Love Miss Peach

Thomma Lyn said...

Hi there! Thank you so much for your kind comment on my writing blog. My cats already know you, and you know them well -- I'm Mom to Chairman Mao, Marilyn MonREOW, and the Ballicai!

Thank you for linking to my writing blog -- I'm happy to link back! And thanks for being, as my cats would say, a great bean in the Cat Blogosphere. :-D

Anonymous said...

Corbett was indeed one of the greatest naturalists and a damn fine writer to boot. It is however silly to claim that he was never a sport hunter. He indicates that he gave this up later in life due to his distaste at the 'sport hunters' around him for whom hunting amounted to target shooting at animals. He refers to happy day when his game bag was full of chukar....

kmydean said...

I have been a fan of Col.Jim Corbett since 1960 after reading his first book "Man Eaters of Kumaon" Now I am a life member of Jim Corbett Foundation based in Edmonton, Alberta Canada.Any and all of his great books are available through the Foundation or through his online book store"Safaribooks@shaw.ca"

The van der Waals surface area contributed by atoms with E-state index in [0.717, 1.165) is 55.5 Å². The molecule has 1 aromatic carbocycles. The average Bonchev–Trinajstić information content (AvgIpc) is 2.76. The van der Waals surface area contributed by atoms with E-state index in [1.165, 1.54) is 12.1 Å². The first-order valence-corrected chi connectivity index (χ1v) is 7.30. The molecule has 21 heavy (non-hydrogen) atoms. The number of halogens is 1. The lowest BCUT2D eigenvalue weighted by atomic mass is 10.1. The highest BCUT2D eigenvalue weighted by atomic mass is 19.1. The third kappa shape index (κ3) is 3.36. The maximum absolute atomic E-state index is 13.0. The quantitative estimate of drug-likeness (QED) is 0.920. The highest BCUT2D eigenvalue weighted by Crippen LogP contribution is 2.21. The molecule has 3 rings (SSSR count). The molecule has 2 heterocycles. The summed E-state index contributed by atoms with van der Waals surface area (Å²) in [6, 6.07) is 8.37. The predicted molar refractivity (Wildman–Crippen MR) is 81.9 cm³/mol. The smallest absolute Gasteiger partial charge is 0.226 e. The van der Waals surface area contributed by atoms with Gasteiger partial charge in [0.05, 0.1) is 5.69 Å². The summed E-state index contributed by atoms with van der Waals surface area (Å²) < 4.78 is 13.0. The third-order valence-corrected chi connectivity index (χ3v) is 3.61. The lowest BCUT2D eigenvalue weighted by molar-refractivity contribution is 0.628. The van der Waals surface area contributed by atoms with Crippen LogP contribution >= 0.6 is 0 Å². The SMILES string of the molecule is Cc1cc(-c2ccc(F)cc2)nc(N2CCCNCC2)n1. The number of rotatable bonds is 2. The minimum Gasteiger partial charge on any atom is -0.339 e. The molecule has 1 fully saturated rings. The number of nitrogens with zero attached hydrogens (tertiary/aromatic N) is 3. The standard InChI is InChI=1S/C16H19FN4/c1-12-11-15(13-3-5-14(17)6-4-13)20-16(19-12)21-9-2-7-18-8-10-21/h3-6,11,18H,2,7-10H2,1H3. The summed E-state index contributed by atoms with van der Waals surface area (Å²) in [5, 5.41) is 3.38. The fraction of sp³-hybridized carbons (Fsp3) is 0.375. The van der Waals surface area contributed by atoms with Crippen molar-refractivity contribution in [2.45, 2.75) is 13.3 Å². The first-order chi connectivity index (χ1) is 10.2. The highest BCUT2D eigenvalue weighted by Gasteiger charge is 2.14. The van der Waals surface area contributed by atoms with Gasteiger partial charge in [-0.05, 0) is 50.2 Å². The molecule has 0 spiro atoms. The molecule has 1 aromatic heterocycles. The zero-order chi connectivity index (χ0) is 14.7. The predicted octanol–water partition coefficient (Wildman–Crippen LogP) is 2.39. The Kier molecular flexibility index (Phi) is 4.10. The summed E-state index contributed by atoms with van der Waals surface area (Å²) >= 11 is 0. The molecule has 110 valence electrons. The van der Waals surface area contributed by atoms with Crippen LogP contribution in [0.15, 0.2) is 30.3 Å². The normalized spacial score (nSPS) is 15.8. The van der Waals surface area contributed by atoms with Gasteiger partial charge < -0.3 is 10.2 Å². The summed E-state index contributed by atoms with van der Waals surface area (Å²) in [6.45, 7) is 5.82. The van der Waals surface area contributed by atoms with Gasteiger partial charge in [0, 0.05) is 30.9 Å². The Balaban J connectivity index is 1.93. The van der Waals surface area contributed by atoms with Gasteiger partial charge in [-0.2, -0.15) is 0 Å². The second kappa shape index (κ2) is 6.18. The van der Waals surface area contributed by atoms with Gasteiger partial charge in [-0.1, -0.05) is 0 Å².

Subrata said...

I am from India and since my childhood I have heard about this man.I am a great fan of this man and last year I had the opportunity to visit his house( a museum now) in Nainital and for me it was a childhood dream come true. Any nature lover will like his writing and I urge all of you to visit his place. A shame that in this country tigers are being slaughtered to extinction due to incompetent govt.

blanco26 said...

thankyou for the writing. i just saw a documentary of this man, it was made by bbc.
there are people who made much for human community. i like that.

Anonymous said...

I am a great fan of Jim Corbett. I have read his Man-eaters of Kumaon several times.
Can any body tell me where to get THE TEMPLE TIGER AND MORE MAN-EATERS OF KUMAON in PDF for free???

Anonymous said...

for Man-eaters of Kumaon pdf : http://ia331306.us.archive.org/0/items/maneatersofkumao029903mbp/maneatersofkumao029903mbp.pdf

Anonymous said...